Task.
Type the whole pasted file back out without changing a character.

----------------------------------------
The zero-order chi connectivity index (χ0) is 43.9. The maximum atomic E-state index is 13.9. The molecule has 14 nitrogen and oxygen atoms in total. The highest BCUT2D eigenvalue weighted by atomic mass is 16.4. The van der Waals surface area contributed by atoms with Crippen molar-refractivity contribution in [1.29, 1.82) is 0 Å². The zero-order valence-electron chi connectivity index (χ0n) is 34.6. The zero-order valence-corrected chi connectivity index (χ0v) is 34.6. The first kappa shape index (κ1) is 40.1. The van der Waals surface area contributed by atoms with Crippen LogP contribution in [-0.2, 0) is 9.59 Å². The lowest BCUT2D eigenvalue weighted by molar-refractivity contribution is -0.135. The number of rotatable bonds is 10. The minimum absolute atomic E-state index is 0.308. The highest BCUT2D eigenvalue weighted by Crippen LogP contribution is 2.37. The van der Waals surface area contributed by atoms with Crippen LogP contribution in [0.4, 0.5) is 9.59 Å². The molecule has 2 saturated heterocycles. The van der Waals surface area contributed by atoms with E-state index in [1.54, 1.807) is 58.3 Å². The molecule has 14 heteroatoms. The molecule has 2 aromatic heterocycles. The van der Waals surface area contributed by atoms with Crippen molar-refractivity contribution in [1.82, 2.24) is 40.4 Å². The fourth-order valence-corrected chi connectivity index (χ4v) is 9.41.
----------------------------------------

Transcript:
The zero-order chi connectivity index (χ0) is 43.9. The maximum atomic E-state index is 13.9. The molecule has 14 nitrogen and oxygen atoms in total. The highest BCUT2D eigenvalue weighted by atomic mass is 16.4. The van der Waals surface area contributed by atoms with Crippen molar-refractivity contribution in [1.29, 1.82) is 0 Å². The zero-order valence-electron chi connectivity index (χ0n) is 34.6. The zero-order valence-corrected chi connectivity index (χ0v) is 34.6. The first kappa shape index (κ1) is 40.1. The van der Waals surface area contributed by atoms with Crippen LogP contribution in [-0.2, 0) is 9.59 Å². The lowest BCUT2D eigenvalue weighted by molar-refractivity contribution is -0.135. The number of rotatable bonds is 10. The minimum absolute atomic E-state index is 0.308. The highest BCUT2D eigenvalue weighted by Crippen LogP contribution is 2.37. The van der Waals surface area contributed by atoms with Crippen LogP contribution in [0.4, 0.5) is 9.59 Å². The molecule has 2 saturated heterocycles. The van der Waals surface area contributed by atoms with E-state index in [1.54, 1.807) is 58.3 Å². The molecule has 14 heteroatoms. The molecule has 2 aromatic heterocycles. The van der Waals surface area contributed by atoms with Crippen molar-refractivity contribution in [1.82, 2.24) is 40.4 Å². The fourth-order valence-corrected chi connectivity index (χ4v) is 9.41.